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What is Ethereum's architecture?

What is Ethereum's architecture?

What you’ll learn:

  • What Ethereum does
  • An overview of its architecture
  • An outline of the core Ethereum components
  • Some of things you can build on Ethereum

What is Ethereum?

Ethereum is a blockchain-based system where anyone can build and securely deploy any digital service without going through a formal, centralised approval process - such as getting an App added to Apple's App Store. 

It is the brainchild of Vitalik Buterin, a Russian born computer programmer, who was an early Bitcoin advocate, but thought it lacked a scripting language to enable connected applications. 

Ethereum has been dubbed the ‘world computer’ as it enables permissionless access to a Turing Complete system that can process any request expressed in its bespoke programming language.

It uses a set of standards for creating tokens that allow value to be transferred within, and between, applications built on Ethereum, creating a vast interoperable ecosystem.

Applications built on Ethereum don’t need to trust a third party like a bank or the Google Play Store. These fundamental features have enabled Ethereum-based applications to quickly disrupt those industries which are hard for the average person to access, in the shape of:

  • Decentralised Finance (Defi) - disrupting financial services & investment
  • NFTs - disrupting the market for art and collectibles
  • Metaverse - Enabling the creation of virtual economies

Ethereum’s Architecture

  1. Overview of Ethereum
  2. The EVM - Ethereum Virtual Machine
  3. The Ethereum blockchain & consensus method
  4. ETH & its Tokenomics
  5. Smart Contracts, Gas & dApps
  6. Nodes 
  7. Clients & Networks
  8. Accounts & Transactions

1. Overview of Ethereum

Ethereum is a distributed computing network that rents out its processing power through something called the Ethereum Virtual Machine (often abbreviated to EVM).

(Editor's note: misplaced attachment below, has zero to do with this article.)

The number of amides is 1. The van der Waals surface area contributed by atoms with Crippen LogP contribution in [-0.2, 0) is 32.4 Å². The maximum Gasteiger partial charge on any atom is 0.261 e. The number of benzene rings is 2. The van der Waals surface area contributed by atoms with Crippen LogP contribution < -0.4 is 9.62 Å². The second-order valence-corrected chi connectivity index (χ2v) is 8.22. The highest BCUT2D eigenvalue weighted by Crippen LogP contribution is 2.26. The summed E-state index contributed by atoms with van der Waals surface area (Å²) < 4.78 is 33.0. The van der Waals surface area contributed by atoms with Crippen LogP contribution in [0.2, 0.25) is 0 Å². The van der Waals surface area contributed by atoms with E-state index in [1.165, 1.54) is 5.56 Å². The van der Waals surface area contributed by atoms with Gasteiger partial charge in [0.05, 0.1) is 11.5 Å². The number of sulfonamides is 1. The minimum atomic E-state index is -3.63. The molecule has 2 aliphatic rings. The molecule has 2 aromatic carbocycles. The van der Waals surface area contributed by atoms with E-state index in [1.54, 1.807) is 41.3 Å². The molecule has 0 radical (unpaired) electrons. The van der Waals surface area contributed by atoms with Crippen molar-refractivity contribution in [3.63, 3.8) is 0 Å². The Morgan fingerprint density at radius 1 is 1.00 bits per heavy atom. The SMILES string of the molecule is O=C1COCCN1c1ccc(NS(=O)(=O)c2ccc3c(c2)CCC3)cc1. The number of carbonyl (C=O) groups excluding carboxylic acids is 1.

Given the analogy of Ethereum as a world computer, the EVM is the processor, providing a runtime environment for the execution of Smart Contracts, code based instructions called by digital applications - dApps - which pay for the service using the native currency of the Ethereum Network, Ether. The computational effort required is measured in something called Gas. 

The Ethereum network consists of Nodes following a set of rules, the Ethereum Protocol, with the sole purpose of maintaining the correct state of the EVM, which includes Accounts holding Ether and Smart Contracts.

2. The Ethereum Virtual Machine

The EVM isn’t part of a network or filesystem, it simply receives and executes Smart Contracts requests updating its state. That state is recorded in each block of the Ethereum blockchain, along with any changes to balances of Accounts holding Ether (ETH).

It is crucial that Ethereum has only one 'canonical' state, and the EVM provides the rules for computing a valid state for each new block depending on what Smart Contract changes, or Account transactions have been requested.

The EVM state is stored in blocks that are chained together using cryptography into a blockchain maintained by the Network of Nodes running the rules through an Ethereum Client.

Ethereum Clients are specific pieces of software that implement the instructions set out in the original blueprint written by Vitalik Biterin, known as the Ethereum yellow paper.

3. The Ethereum Blockchain

Agreement on the accuracy of transactions stored in the blockchain is reached through a consensus mechanism called Proof of Work, copying the general approach taken by Bitcoin, but with specific adaptations that make a significant difference to Ethereum’s tokenomics - how ETH is created, distributed and incentivises owners . 

Mining Nodes run a specific algorithm called EthHash, an arbitrary mathematical calculation that produces new blocks of the state changes every fifteen seconds, giving a reward of two Ethereum to the Miner that produces a ‘certificate of legitimacy’ proving the required work has been completed, along with the fees paid by Accounts and dApps for transactions and Smart Contract execution.

The new block will be broadcast to the rest of the Network, and once other Miners see the certificate of legitimacy they must accept it as being the latest block in the chain.

The timing of blocks is set by the Protocol and the difficulty adjusted programmatically to keep block production time consistent.

Blocks are limited in size based on the amount Gas required to execute all transactions. The upper limit is set at 30 million Gas, but block size will vary depending on demand.